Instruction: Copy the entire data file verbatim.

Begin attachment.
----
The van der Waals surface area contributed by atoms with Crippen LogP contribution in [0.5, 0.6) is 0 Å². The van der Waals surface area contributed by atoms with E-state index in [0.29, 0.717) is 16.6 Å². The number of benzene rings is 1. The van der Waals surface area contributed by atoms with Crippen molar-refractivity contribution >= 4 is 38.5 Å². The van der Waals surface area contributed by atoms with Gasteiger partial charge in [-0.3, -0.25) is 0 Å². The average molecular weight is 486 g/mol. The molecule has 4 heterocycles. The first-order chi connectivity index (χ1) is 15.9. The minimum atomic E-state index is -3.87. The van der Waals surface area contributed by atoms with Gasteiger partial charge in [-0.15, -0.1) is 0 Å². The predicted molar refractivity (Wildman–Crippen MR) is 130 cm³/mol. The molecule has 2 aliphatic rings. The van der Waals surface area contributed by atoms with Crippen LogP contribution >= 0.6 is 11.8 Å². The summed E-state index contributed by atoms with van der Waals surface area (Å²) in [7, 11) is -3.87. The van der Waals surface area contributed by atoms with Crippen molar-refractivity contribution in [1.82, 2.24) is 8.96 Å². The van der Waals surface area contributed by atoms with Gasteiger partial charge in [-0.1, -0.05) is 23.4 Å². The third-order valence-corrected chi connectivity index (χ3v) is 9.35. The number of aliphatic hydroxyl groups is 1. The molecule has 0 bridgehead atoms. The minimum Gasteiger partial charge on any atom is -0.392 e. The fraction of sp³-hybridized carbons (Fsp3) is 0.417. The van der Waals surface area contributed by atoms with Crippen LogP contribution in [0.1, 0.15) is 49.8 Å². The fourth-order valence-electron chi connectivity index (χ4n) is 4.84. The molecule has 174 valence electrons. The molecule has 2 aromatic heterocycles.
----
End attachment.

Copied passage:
The van der Waals surface area contributed by atoms with Crippen LogP contribution in [0.5, 0.6) is 0 Å². The van der Waals surface area contributed by atoms with E-state index in [0.29, 0.717) is 16.6 Å². The number of benzene rings is 1. The van der Waals surface area contributed by atoms with Crippen molar-refractivity contribution >= 4 is 38.5 Å². The van der Waals surface area contributed by atoms with Gasteiger partial charge in [-0.3, -0.25) is 0 Å². The average molecular weight is 486 g/mol. The molecule has 4 heterocycles. The first-order chi connectivity index (χ1) is 15.9. The minimum atomic E-state index is -3.87. The van der Waals surface area contributed by atoms with Gasteiger partial charge in [-0.15, -0.1) is 0 Å². The predicted molar refractivity (Wildman–Crippen MR) is 130 cm³/mol. The molecule has 2 aliphatic rings. The van der Waals surface area contributed by atoms with Crippen LogP contribution >= 0.6 is 11.8 Å². The summed E-state index contributed by atoms with van der Waals surface area (Å²) in [7, 11) is -3.87. The van der Waals surface area contributed by atoms with Crippen molar-refractivity contribution in [1.82, 2.24) is 8.96 Å². The van der Waals surface area contributed by atoms with Gasteiger partial charge in [-0.1, -0.05) is 23.4 Å². The third-order valence-corrected chi connectivity index (χ3v) is 9.35. The number of aliphatic hydroxyl groups is 1. The molecule has 0 bridgehead atoms. The minimum Gasteiger partial charge on any atom is -0.392 e. The fraction of sp³-hybridized carbons (Fsp3) is 0.417. The van der Waals surface area contributed by atoms with Crippen LogP contribution in [0.1, 0.15) is 49.8 Å². The fourth-order valence-electron chi connectivity index (χ4n) is 4.84. The molecule has 174 valence electrons. The molecule has 2 aromatic heterocycles.